Do you have a sleep disorder?

The 2005 Sleep in America Poll conducted by the National Sleep Foundation found that of the 20% of respondents who usually take more than 30 minutes to fall asleep:

  • 44% think they have a sleep problem
  • 82% experience at least 1 symptom of insomnia
  • 44% experience daytime sleepiness at least 3 days a week
  • 32% report that they get less sleep than they need to perform at their best
  • 44% have problems in their relationship due to their partner's sleep disorder

If you consistently have trouble sleeping at night, you may be one of 70 million Americans who suffer from sleep disturbances each year. Because there are over 100 types of sleep disorders, it might be difficult to figure out what is affecting your sleep. It is important to explore the possible causes of your sleeplessness and try to find a solution.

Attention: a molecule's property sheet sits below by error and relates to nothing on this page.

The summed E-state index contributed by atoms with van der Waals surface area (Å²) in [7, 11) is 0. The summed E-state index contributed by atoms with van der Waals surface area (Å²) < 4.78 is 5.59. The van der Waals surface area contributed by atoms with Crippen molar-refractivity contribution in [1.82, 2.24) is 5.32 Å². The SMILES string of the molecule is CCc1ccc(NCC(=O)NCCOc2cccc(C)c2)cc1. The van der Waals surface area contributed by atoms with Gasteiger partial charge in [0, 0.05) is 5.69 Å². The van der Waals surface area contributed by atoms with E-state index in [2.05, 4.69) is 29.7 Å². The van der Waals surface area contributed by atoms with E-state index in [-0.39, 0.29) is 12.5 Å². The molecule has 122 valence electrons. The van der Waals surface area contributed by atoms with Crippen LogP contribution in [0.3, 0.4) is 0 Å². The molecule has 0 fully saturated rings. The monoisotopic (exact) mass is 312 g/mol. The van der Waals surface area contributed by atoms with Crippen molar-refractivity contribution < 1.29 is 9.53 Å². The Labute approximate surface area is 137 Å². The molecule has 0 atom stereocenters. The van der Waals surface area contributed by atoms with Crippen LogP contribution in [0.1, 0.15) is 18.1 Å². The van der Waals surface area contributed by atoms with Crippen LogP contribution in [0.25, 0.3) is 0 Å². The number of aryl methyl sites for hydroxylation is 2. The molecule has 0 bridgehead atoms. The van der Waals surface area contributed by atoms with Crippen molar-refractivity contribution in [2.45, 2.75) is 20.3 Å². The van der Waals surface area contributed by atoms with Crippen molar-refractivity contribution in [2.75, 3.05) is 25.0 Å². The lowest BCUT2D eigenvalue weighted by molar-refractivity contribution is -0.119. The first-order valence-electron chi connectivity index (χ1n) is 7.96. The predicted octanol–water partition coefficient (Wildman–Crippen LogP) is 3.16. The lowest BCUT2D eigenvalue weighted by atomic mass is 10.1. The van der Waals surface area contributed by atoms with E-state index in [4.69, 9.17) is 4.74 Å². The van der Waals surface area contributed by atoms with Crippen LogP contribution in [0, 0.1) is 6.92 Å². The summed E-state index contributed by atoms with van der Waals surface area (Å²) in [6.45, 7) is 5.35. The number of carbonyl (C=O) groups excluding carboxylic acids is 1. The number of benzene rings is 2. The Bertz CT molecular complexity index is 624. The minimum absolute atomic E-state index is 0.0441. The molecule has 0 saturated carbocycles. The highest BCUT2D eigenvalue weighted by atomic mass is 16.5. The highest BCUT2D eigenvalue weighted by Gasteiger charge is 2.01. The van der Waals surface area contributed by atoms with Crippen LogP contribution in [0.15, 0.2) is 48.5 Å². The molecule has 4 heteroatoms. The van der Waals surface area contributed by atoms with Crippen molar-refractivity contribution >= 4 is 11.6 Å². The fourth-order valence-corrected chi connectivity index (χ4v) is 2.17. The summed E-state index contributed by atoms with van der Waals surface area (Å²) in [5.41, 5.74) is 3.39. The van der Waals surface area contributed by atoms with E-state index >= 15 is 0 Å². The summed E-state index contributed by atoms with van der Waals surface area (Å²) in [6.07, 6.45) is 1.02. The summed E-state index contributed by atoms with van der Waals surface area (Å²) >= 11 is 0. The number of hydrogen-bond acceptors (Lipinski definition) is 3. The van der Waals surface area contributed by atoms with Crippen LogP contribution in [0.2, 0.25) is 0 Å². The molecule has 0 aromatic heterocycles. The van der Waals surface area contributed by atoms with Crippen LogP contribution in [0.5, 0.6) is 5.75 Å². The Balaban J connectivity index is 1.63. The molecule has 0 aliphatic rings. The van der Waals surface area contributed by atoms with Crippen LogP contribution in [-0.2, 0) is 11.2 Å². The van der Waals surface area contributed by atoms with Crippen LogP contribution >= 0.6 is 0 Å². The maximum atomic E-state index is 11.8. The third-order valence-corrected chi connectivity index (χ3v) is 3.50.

One way to evaluate the quality of your sleep is to think about how you feel during normal daytime activities. If you are experiencing one or more of the following characteristics, you may not be getting proper sleep at night (information provided by the National Institutes of Health).

Do you . . .

  • fall asleep while driving?
  • struggle to stay awake when inactive, such as when watching television or reading?
  • have difficulty paying attention or concentrating at work, school, or home?
  • have performance problems at work or school?
  • often get told by others that you look sleepy?
  • have difficulty remembering?
  • have slowed responses?
  • have difficulty controlling your emotions?
  • need to take naps almost every day?